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Debby Garman: 'Please report any swarm sighting to Tualatin Valley Beekeepers for kind and safe removal.'

COURTESY PHOTO: DEBBY GARMAN - These honey bees are swarming while scouts search for a suitable location to build a hive. If you live in Washington County and you see a honey bee swarm, contact the Tualatin Valley Beekeepers Association so a trained beekeeper can come out and safely relocate the swarm. Bees are vital pollinators and typically don't sting unless provoked, so leave the swarm alone and it will likely leave you alone as well.It's Honey Bee Swarm Season!

In Washington County, please report any swarm sighting to Tualatin Valley Beekeepers ( for kind and safe removal.

What is a honeybee swarm?

During the spring and summer months, honey bees will increase their populations in order to harvest the season's pollen and nectar flows and also to propagate their species.

Seeing a bee swarm is a really magical event. A swarm is led by a queen bee and for the first few minutes looks like a bee tornado. Then the group lands in a clump while scout bees look for a great new home.

A swarm may remain in a temporary location for a few hours or a day or more, depending on weather conditions and scout success. Once the scout bees find a new home location, they will inform the swarm, which will move on to that new home.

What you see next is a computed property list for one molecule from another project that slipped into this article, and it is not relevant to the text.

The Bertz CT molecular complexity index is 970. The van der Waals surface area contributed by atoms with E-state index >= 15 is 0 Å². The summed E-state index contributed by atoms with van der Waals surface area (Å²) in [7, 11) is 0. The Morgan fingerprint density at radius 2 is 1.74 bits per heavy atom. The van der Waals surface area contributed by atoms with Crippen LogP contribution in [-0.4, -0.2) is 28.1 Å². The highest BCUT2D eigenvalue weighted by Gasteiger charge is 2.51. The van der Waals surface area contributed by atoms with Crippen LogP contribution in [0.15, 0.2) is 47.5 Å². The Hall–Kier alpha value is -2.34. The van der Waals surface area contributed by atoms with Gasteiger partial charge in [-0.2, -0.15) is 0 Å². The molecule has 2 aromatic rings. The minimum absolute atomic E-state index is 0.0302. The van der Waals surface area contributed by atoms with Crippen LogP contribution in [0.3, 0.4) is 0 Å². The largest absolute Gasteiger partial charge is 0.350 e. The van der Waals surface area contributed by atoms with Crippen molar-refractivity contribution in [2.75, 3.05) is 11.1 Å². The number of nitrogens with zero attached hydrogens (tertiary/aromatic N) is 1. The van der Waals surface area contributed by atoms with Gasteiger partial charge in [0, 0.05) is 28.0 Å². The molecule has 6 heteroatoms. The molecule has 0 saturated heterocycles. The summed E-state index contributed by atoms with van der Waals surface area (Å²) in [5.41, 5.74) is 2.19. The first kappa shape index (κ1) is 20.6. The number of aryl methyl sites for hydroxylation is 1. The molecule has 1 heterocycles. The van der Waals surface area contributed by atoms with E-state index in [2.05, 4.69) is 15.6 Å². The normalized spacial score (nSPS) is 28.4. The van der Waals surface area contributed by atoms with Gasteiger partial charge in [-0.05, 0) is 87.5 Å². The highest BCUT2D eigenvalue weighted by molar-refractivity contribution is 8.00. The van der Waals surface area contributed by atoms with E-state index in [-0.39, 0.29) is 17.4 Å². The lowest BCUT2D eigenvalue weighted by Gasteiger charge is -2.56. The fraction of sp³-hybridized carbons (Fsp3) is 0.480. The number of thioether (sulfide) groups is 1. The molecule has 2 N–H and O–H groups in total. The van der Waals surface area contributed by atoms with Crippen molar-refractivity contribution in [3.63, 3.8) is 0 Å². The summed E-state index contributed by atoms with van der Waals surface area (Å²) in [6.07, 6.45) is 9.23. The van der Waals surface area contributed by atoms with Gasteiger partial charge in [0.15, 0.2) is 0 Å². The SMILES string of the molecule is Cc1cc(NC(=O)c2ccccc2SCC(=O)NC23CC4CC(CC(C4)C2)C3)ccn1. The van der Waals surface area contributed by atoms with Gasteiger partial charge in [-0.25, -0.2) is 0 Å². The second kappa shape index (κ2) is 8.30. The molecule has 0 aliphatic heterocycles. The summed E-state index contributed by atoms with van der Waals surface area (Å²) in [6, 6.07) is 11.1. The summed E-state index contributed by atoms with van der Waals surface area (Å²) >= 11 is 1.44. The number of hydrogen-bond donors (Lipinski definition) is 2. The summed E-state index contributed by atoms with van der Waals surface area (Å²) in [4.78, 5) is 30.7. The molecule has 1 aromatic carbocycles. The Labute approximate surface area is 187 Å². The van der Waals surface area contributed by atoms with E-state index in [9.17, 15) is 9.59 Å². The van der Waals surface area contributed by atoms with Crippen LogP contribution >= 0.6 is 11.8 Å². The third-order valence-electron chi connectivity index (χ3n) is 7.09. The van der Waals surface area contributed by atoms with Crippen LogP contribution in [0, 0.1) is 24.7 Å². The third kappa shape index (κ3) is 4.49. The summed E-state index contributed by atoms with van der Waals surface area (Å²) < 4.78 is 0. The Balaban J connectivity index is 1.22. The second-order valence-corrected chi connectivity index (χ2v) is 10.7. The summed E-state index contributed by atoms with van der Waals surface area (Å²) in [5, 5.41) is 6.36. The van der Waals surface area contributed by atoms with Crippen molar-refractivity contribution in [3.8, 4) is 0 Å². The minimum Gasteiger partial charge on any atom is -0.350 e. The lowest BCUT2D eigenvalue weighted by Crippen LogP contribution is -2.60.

Should I be scared if I see a swarm?


Honey bees are a stinging insect and can be defensive if provoked or threatened; however, swarms tend to be docile as they have no home to protect.

If you encounter a swarm, simply enjoy them from a comfortable distance, or better yet, call a local beekeeper to come collect them!

There is no need to kill a honey bee swarm.

The bees will depart on their own as soon as they can. They are extremely beneficial to our environment as pollinators. A beekeeper will gladly come remove them promptly.

What should you do if you see or have a honey bee swarm in your area or backyard?

Report the swarm as soon as you can to the Tualatin Valley Beekeepers swarm reporter at and a local beekeeper will speedily and safely relocate the swarm for you.

Here's the the link to the swarm report.

Debby Garman is a member of the Tualatin Valley Beekeepers Association. She lives in Hillsboro.

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